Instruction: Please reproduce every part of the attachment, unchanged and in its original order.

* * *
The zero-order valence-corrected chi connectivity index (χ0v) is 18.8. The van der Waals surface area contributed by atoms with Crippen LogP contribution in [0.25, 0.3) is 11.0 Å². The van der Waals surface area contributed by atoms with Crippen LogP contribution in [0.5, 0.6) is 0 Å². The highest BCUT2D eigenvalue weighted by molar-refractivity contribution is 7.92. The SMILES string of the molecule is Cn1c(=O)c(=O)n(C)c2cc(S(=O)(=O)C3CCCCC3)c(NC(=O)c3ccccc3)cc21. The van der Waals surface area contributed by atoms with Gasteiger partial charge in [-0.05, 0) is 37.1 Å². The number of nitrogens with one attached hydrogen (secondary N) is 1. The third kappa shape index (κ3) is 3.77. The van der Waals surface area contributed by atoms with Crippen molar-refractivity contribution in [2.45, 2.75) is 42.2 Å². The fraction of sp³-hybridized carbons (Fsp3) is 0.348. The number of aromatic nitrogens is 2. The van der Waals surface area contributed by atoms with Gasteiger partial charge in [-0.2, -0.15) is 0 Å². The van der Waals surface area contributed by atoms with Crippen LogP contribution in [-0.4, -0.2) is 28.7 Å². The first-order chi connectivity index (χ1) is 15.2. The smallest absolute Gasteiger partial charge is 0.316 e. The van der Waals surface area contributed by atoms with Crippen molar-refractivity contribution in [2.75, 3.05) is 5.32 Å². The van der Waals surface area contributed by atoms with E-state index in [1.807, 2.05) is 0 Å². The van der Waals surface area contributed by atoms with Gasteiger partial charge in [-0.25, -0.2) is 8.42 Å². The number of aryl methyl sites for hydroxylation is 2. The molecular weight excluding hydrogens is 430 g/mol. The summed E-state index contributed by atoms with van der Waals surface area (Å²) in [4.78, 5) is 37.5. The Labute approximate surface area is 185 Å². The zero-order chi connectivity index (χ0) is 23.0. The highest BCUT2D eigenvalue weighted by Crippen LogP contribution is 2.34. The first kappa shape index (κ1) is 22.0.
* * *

The zero-order valence-corrected chi connectivity index (χ0v) is 18.8. The van der Waals surface area contributed by atoms with Crippen LogP contribution in [0.25, 0.3) is 11.0 Å². The van der Waals surface area contributed by atoms with Crippen LogP contribution in [0.5, 0.6) is 0 Å². The highest BCUT2D eigenvalue weighted by molar-refractivity contribution is 7.92. The SMILES string of the molecule is Cn1c(=O)c(=O)n(C)c2cc(S(=O)(=O)C3CCCCC3)c(NC(=O)c3ccccc3)cc21. The van der Waals surface area contributed by atoms with Gasteiger partial charge in [-0.05, 0) is 37.1 Å². The number of nitrogens with one attached hydrogen (secondary N) is 1. The third kappa shape index (κ3) is 3.77. The van der Waals surface area contributed by atoms with Crippen molar-refractivity contribution in [2.45, 2.75) is 42.2 Å². The fraction of sp³-hybridized carbons (Fsp3) is 0.348. The number of aromatic nitrogens is 2. The van der Waals surface area contributed by atoms with Gasteiger partial charge in [-0.2, -0.15) is 0 Å². The van der Waals surface area contributed by atoms with Crippen LogP contribution in [-0.4, -0.2) is 28.7 Å². The first-order chi connectivity index (χ1) is 15.2. The smallest absolute Gasteiger partial charge is 0.316 e. The van der Waals surface area contributed by atoms with Crippen molar-refractivity contribution in [2.75, 3.05) is 5.32 Å². The van der Waals surface area contributed by atoms with E-state index in [1.807, 2.05) is 0 Å². The van der Waals surface area contributed by atoms with Gasteiger partial charge in [-0.25, -0.2) is 8.42 Å². The number of aryl methyl sites for hydroxylation is 2. The molecular weight excluding hydrogens is 430 g/mol. The summed E-state index contributed by atoms with van der Waals surface area (Å²) in [4.78, 5) is 37.5. The Labute approximate surface area is 185 Å². The zero-order chi connectivity index (χ0) is 23.0. The highest BCUT2D eigenvalue weighted by Crippen LogP contribution is 2.34. The first kappa shape index (κ1) is 22.0.